All of our experiences in life, both past and future, are born of our encounters in the present. One of those stories is told here by Ryota Nakamura of Mitsubishi Corporation (MC), a young man who is currently on assignment in Myanmar, where he is focused every day on the challenges of his job and his personal mission to give something back to his new community.
Hello! Spring has arrived, and I'm sure that as I once did, many Japanese professionals are beginning new lives in strange and unfamiliar lands. I first came to Myanmar in 2013, and even though my assignment was purely for the purpose of learning the language, I was full of apprehensions.
But once I actually began living here in Yangon and experiencing the Burmese culture, I came to appreciate all of its charms and its extremely friendly people. One time, when I accidently left my umbrella in a taxi, the driver drove all the way back to the restaurant where he had dropped me off to return it to me. Wanting to discover more about this wonderful country, I decided to enter the priesthood!
Almost all Burmese people are Theravada Buddhists, and men enter the priesthood twice during their lives. So with my head duly shaved and body clad in the traditional Kesa (monk's robe), I entered my local Buddhist temple for 12 days. My head stung with razor nicks, but when I caught a glimpse of myself in a mirror, I couldn't help but think, "Wow, I'm actually a monk now!"
The training involved meditating for almost an entire day, after which we went out into the town to beg for alms. Some drivers actually pulled over when they saw us to give us a few coins, and the entire experience struck home to me just how deeply Burmese values are rooted in religion. With my bare feet not accustomed to gravel roadways, walking was a painful chore, but the memories of my time as a monk are something that will always hold a special place of reverence in my heart.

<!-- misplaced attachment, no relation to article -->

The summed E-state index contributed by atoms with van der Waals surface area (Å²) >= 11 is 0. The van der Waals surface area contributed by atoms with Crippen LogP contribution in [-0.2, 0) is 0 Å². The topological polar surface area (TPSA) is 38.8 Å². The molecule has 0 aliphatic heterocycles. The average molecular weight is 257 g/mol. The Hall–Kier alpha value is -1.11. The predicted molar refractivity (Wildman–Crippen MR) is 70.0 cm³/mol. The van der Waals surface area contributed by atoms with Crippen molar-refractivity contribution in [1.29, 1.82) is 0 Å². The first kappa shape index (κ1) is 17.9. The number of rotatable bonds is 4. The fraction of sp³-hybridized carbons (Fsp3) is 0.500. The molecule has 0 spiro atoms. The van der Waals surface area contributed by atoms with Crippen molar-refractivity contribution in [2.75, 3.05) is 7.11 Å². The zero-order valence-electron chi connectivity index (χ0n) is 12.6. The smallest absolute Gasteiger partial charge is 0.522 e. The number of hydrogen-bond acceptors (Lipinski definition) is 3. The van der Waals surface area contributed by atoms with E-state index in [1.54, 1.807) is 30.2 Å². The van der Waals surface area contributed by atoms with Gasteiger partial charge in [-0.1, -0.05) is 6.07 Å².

After my training was over, I developed a much better understanding of the Burmese people. Acquaintances would say to me, "You're one of us now," which made me so happy and grateful that I had entered the priesthood.
One thing that I have learned here in Myanmar, is that whenever I meet a local person, I must conduct myself respectfully and courteously, because at times, all of my fellow Japanese will be judged based on my behavior. Conversely, I have come to truly love the Burmese people, because so many of them are kind and decent human beings. From here on, I intend to cherish each and every encounter I make here in Myanmar, and I am determined to help in any way I can to make this country an even richer one.